The Industrial Revolution has two phases: one material, the other social; one concerning the making of things, the other concerning the making of men. – Charles A. Beard
After having been so down on Much Wenlock last night, we needed to divert into Much Wenlock town itself to get ourselves some breakfast. All of the negativity we had felt the night before evaporated: the town was as pretty as a jewel. Saint Milburga founded an Abbey here 1300 years ago and there have been communities living and working here ever since. The town centre is full of the most exquisitely-preserved ancient buildings. The Café on the square made Stephen the best cup of pep-up espresso, and in Cathy’s Bakery, its threshold step made from an old oak beam, Louise made us the most enormous and sustaining breakfast baps. It turns out that much Wenlock is definitely a place where we would like to return. How much Wenlock? Not quite enough!
The footpath very quickly took us out into beautiful Shropshire Way countryside, past a gorgeous collection of farm buildings being restored and converted.
The first of the cow parsley was in flower in the hedges, Such a stark contrast to the delicate Queen Anne’s lace.
We even managed to find some fossils in a limestone wall, having failed to stop to explore the interesting quarries at the top end of Wenlock Edge the day before.
In the distance we could see the first evidence of a different kind of landscape: that of Coalbrook Dale, which had been at the centre of the very early stirrings of the Industrial Revolution in the mid-18th century.
I have been enjoying the wildflowers for three whole weeks, and this is Stephen’s time: he had been looking forward to getting into the landscape of the Industrial Revolution for ages, and as we got closer to the chimney and cooling towers he waxed lyrical about the ingenuity and creativity and problem-solving which characterised the British Industrial Revolution.
Stephen explained that the very earliest phases of the Revolution happened in rural settings, not urban ones. He had been fortunate enough to have had the eminent economic historian Maurice Beresford as a lecturer whilst at Leeds, and Beresford had taken Stephen out on several trips: Beresford himself did not drive, but he kept a car which he had insured for a succession of PhD students, and they had the use of it as long as they would drive him wherever he wanted to go. Stephen was invited to accompany them on excursions out into remote West Yorkshire Woodlands for example, to find limekilns and quarries and early smelting works buried and forgotten in amongst the undergrowth.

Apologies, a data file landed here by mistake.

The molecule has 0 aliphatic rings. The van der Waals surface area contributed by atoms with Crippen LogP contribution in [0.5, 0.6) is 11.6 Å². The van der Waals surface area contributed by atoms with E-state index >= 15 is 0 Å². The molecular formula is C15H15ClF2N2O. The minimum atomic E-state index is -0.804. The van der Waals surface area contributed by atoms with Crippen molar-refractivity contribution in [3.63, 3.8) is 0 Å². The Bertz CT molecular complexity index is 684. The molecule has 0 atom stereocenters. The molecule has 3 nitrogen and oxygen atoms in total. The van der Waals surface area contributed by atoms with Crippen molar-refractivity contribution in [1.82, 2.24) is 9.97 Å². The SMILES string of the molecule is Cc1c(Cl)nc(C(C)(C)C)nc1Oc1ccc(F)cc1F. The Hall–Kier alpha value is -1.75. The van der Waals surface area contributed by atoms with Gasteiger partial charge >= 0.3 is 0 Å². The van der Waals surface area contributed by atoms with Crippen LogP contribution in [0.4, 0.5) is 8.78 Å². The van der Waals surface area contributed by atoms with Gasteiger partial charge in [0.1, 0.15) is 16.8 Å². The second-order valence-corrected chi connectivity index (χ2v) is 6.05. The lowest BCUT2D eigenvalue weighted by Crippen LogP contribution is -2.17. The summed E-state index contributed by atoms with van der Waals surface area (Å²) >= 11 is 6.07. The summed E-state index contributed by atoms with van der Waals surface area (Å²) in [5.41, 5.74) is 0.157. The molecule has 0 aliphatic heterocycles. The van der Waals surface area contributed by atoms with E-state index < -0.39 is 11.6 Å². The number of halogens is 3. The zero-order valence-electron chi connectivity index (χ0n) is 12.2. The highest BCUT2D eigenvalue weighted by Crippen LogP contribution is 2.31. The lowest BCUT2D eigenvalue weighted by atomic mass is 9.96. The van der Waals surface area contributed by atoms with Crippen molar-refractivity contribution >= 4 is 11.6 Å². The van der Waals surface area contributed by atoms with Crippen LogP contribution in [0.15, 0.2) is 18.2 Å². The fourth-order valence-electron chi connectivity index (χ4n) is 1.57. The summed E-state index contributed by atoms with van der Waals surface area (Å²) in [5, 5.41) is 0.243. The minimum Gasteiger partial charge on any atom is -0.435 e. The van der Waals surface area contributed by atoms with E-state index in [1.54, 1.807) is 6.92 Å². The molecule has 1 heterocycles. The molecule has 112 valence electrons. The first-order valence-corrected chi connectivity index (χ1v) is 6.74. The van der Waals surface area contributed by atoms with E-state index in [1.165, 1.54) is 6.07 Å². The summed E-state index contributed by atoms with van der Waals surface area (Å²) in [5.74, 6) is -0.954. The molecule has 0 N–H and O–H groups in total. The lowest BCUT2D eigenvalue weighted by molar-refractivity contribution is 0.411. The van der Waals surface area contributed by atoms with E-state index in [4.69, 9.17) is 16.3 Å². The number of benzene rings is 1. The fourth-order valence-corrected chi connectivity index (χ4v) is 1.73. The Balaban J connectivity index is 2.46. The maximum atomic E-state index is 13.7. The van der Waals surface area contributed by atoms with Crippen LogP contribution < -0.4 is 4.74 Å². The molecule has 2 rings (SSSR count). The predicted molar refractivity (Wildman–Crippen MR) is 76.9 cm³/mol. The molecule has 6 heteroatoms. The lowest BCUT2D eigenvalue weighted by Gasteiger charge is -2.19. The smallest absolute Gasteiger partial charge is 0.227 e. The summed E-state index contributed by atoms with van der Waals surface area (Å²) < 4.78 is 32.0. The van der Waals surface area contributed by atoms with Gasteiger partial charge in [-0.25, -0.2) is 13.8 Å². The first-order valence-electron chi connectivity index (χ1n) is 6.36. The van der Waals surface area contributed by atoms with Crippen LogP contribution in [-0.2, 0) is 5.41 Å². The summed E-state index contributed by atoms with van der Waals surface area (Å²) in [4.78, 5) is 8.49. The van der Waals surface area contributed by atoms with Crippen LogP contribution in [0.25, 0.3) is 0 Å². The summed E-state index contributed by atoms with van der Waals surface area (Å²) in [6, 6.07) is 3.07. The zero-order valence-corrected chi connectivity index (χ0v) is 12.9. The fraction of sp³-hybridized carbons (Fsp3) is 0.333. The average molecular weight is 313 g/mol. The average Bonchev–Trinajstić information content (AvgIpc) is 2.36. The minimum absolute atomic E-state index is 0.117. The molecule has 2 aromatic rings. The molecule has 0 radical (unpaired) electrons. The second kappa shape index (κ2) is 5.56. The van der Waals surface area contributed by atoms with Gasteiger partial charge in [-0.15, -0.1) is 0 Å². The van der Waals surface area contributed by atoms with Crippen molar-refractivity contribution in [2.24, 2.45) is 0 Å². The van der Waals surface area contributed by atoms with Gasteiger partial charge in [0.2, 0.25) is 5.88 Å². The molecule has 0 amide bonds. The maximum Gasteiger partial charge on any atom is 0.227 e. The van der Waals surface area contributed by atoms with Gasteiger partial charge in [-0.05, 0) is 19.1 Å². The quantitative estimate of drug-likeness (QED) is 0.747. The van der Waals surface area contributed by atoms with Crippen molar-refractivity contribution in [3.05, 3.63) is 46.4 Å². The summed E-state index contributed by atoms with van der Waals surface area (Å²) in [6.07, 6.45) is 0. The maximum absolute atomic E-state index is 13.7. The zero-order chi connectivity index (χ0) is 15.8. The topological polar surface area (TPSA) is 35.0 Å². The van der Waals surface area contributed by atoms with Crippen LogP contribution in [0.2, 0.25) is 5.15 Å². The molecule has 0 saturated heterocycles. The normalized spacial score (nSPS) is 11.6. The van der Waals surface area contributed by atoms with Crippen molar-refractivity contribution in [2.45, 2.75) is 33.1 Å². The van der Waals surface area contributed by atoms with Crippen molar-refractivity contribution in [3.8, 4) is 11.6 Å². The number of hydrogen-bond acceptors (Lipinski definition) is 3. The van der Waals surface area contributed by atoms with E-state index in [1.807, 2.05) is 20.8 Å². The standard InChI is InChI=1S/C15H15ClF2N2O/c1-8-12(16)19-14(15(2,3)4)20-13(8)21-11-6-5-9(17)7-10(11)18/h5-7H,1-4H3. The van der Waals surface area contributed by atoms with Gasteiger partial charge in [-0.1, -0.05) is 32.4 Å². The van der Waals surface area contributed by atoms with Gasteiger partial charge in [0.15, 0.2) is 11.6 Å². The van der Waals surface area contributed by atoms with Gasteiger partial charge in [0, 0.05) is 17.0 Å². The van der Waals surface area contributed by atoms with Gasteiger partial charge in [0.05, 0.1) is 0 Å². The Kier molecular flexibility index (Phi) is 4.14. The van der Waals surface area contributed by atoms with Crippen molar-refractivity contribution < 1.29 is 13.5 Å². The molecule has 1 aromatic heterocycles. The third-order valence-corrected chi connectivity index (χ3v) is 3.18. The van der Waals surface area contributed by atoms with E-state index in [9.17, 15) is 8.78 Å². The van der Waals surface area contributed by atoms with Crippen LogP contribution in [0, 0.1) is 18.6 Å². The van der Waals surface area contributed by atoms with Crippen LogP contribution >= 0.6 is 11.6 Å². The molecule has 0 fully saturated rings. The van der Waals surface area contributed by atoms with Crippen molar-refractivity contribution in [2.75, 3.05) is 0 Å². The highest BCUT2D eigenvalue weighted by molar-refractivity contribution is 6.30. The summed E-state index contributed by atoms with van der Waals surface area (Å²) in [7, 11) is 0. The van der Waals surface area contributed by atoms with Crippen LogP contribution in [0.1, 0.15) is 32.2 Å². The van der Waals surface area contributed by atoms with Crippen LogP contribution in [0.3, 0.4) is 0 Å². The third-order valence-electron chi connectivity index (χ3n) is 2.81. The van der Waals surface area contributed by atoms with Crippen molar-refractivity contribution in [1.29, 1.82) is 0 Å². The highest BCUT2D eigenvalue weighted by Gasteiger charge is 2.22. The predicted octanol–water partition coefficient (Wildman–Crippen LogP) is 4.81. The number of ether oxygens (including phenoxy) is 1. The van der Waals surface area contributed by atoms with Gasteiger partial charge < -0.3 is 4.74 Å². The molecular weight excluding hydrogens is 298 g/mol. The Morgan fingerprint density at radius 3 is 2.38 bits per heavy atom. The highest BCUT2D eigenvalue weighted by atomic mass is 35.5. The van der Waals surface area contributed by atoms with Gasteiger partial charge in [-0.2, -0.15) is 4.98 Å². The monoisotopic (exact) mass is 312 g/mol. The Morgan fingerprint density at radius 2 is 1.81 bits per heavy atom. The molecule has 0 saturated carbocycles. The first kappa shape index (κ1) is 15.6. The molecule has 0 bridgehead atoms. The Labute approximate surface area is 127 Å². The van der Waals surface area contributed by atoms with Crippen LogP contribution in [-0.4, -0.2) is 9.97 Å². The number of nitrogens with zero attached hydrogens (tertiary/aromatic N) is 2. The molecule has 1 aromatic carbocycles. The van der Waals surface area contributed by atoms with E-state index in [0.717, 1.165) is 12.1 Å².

The path down into the Gorge took us past several of these kilns and smelting areas, and we wondered whether this could have been the track for trolleys to take the material down into the town. The other very visible sign of the changing landscape use were four enormous red brick cooling towers￼ from an extinct power station. It was an impressive and strangely beautiful piece of engineering.
The Iron Bridge itself, the first major cast iron bridge in the world, was not constructed until human beings had invented the method of casting on a large scale. The bridge was built as advertising for the Coalbrookdale company, in 1781.
Further on down the river – we were back on the River Severn which we last left at Bristol – we walked past the Jackfield tileworks, now one of the many museums of the Industrial Revolution. The tileworkers’ church outside the works is a beautiful piece of showmanship.
We crossed the river at another key point of interest in this extraordinary river valley: the Incline. The problem was to get barges from the river at the bottom of the valley to the canal at the top. It would’ve taken 27 locks to raise the water up to that point, so they designed a steam crane to lift the barges onto a boggingly-steep railway incline. At the top another crane posted them onto the canal boat. Ingenuity.
We were now on the Monarch Way, a frustratingly poorly-signed path through a golf course and out the other side onto miles of dead straight track. Since we’ll be crossing Wattling Street tomorrow morning we wondered whether this route tracked Roman roads.
Whilst this was quite boring walking, there was some interesting agriculture going on in the surrounding fields. There must be some kind of agricultural college around here, because a lot of the fields clearly had trial crops in strips or half-strips of field.
The day was also notable for crossing two of the only three A-roads we have crossed so far in three weeks’ walking, and one of these took us under the M54 motorway – a long, spookily thundering underpass.
When we arrived at our destination, we were immediately welcomed into the Bishopswood family. We stopped to chat with Malcolm, who offered to give us a lift out to our campsite, and Savanna in the Royal Oak (where they were not serving food), ordered us an Indian takeaway which we ate at her tables! Such kindness. What a lovely place to live!